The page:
MONTREAL – One of the best teams in the NHL is a distinction that has belonged to the Wild this season.
A balanced offense backed by a stingy support system combined to catapult it to near the top of the Western Conference and third overall, a climb barely slowed by a measly five losses in an 18-game span.
But this hasn’t been the Wild’s only reputation.
For the past six weeks, it has won only six times, while stuck in a funk that has included spotty scoring, poor starts and self-inflicted adversity. It also raised the number of teams ahead of it in the standings and shrunk the number of those behind it.
Which version is an accurate representation of the Wild might not be clear now, but with the team set to close out the first half Monday in Montreal against the Canadiens, its performance the rest of the way will endorse one over the other — while also deciding the Wild’s playoff fate.
“I want to believe that it’s the one that was at one time second in our conference,” winger Zach Parise said. “I think that’s the one we all think we’re capable of being. We went through a tough stretch. Fortunately, we’ve got a lot of games to redeem ourselves, but we made it pretty tough.
“But I think we still have the belief that we’re a good team.”
With 43 points from a 20-17-3 showing that slots it 10th in the Western Conference, the Wild appears to be trending toward average, but that’s just the sum of two polarizing parts.
From October until almost the end of November, it was tough to pry points away from the team. The group suffered consecutive regulation losses only once, and after finding a groove during a season-high five-game win streak it surged during a franchise-record seven straight road games that included five victories.
By then, the Wild was receiving production from throughout the lineup, wasn’t surrendering much in its own end and boasted a diversified portfolio of success; it could dominate the opposition, methodically pick it apart or catch up and overtake it.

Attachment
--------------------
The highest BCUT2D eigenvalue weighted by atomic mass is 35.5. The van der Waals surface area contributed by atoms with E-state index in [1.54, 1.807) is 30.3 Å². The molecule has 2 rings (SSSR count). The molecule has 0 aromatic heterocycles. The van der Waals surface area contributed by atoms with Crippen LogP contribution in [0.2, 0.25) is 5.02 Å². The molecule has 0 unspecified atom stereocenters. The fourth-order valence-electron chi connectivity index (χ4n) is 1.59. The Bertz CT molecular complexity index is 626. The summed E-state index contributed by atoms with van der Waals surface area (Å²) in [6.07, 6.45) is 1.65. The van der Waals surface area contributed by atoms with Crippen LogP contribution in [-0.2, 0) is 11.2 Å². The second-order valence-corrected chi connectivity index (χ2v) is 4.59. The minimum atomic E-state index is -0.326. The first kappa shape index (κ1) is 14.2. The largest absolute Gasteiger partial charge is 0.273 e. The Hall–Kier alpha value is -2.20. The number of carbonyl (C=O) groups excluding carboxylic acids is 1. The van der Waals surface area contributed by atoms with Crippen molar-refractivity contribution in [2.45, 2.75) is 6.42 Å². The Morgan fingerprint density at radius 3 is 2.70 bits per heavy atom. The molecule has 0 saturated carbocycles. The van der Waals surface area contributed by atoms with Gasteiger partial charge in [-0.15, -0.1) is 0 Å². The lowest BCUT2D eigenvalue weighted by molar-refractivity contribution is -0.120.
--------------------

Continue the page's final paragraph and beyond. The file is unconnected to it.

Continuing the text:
“It seemed like whatever was going wrong, something else would pick up for it,” center Eric Fehr said. “The power play would go 3-for-4. It just seemed like something every night — which is different — but something was helping us win every night.”
Although wins continued to trickle in, there seemed to be a shift for the Wild after that lengthy road trip.
Its resilience looked to be maxed out by back-to-back victories in which it blew a third-period lead to Ottawa and then had to rally late against Winnipeg. After that, the team collapsed against Arizona and couldn’t claw its way back like it used to in setbacks to Columbus, Toronto and Calgary before it plummeted to a low point, a 7-2 rout in Edmonton.
That was the early phase of an offensive shortage, as five goals headlined a season-long five-game losing streak deeper into December.
“It was just the frustration with the amount of scoring chances we were getting,” Parise said, “and not converting. From top to bottom, it was everybody. It was a rough stretch.”
What compounded the drought was the loss of defenseman Matt Dumba, who ruptured his right pectoralis muscle earlier in December and is sidelined for a minimum of three months. Before then, Dumba was a consistent contributor, with 12 goals and 22 points.
“You always get frustrated — even if you know it’s part of the game — when you’re missing guys,” captain Mikko Koivu said.
Lately, though, it looks like the Wild has started to turn the page on those woes.
After starting 2-0 on this four-game road trip, it has won three out of its past four, its most productive stretch since mid-November.
“You can see the guys start to feel more like us,” goalie Devan Dubnyk said. “But we gotta continue to do it.”
Scoring has been rekindled, in part because of the lift from Parise and his line with center Charlie Coyle and winger Luke Kunin. The three have combined for 18 points the past four games, while Parise paces the team in goals with 19 and is tied with winger Mikael Granlund for the lead in points with 38; the Wild’s 2.95 goals-per-game average is 17th in the NHL.
“I really like how our line’s playing,” Parise said. “We hunt the puck down. When we don’t have it, we work hard to get it back. We’re aggressive on the forecheck.”
How the team has defended has been a strength. Its 2.83 goals-against average ranks 10th and the 84.7 percent efficiency on the penalty kill is third; the power play (22.4 percent) is ninth. Those would appear to be building blocks for a competitive team that’s playoff-bound, but with the Wild still shy of a berth, it has more work to do.
And the players know it.
“I don’t think it’s pressure,” coach Bruce Boudreau said. “I think it’s eagerness and the fact they’ve done it before and they know they want to get there. The older you are, you never know when you’re going to get another chance. I think that dedication part and toughness is going to will it out hopefully in the end.”